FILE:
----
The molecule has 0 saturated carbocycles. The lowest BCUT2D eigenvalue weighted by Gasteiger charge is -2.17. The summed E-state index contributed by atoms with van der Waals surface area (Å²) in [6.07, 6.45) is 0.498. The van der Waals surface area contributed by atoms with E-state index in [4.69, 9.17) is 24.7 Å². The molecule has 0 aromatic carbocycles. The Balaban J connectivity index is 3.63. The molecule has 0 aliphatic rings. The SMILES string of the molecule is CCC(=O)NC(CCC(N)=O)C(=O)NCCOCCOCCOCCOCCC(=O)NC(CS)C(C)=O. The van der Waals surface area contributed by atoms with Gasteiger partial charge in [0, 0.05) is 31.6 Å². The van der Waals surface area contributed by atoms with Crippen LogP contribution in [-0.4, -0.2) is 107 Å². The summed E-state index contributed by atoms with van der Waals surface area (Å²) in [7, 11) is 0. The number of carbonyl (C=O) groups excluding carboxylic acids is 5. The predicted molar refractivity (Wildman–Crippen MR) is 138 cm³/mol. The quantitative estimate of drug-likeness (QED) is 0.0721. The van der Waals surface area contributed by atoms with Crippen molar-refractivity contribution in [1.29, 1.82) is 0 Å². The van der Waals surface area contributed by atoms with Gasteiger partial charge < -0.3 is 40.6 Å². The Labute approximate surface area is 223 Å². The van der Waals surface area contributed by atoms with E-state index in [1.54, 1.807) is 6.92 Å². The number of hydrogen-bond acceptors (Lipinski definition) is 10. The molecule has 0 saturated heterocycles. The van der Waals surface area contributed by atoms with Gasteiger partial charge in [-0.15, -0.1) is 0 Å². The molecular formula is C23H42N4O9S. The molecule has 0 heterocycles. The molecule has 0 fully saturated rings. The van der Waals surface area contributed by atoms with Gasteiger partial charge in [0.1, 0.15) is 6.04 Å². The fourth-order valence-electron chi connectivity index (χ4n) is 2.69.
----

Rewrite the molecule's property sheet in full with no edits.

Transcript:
The molecule has 0 saturated carbocycles. The lowest BCUT2D eigenvalue weighted by Gasteiger charge is -2.17. The summed E-state index contributed by atoms with van der Waals surface area (Å²) in [6.07, 6.45) is 0.498. The van der Waals surface area contributed by atoms with E-state index in [4.69, 9.17) is 24.7 Å². The molecule has 0 aromatic carbocycles. The Balaban J connectivity index is 3.63. The molecule has 0 aliphatic rings. The SMILES string of the molecule is CCC(=O)NC(CCC(N)=O)C(=O)NCCOCCOCCOCCOCCC(=O)NC(CS)C(C)=O. The van der Waals surface area contributed by atoms with Gasteiger partial charge in [0, 0.05) is 31.6 Å². The van der Waals surface area contributed by atoms with Crippen LogP contribution in [-0.4, -0.2) is 107 Å². The summed E-state index contributed by atoms with van der Waals surface area (Å²) in [7, 11) is 0. The number of carbonyl (C=O) groups excluding carboxylic acids is 5. The predicted molar refractivity (Wildman–Crippen MR) is 138 cm³/mol. The quantitative estimate of drug-likeness (QED) is 0.0721. The van der Waals surface area contributed by atoms with Crippen molar-refractivity contribution in [1.29, 1.82) is 0 Å². The van der Waals surface area contributed by atoms with Gasteiger partial charge < -0.3 is 40.6 Å². The Labute approximate surface area is 223 Å². The van der Waals surface area contributed by atoms with E-state index in [1.54, 1.807) is 6.92 Å². The number of hydrogen-bond acceptors (Lipinski definition) is 10. The molecule has 0 saturated heterocycles. The van der Waals surface area contributed by atoms with Gasteiger partial charge in [-0.15, -0.1) is 0 Å². The molecular formula is C23H42N4O9S. The molecule has 0 heterocycles. The molecule has 0 fully saturated rings. The van der Waals surface area contributed by atoms with Gasteiger partial charge in [0.1, 0.15) is 6.04 Å². The fourth-order valence-electron chi connectivity index (χ4n) is 2.69.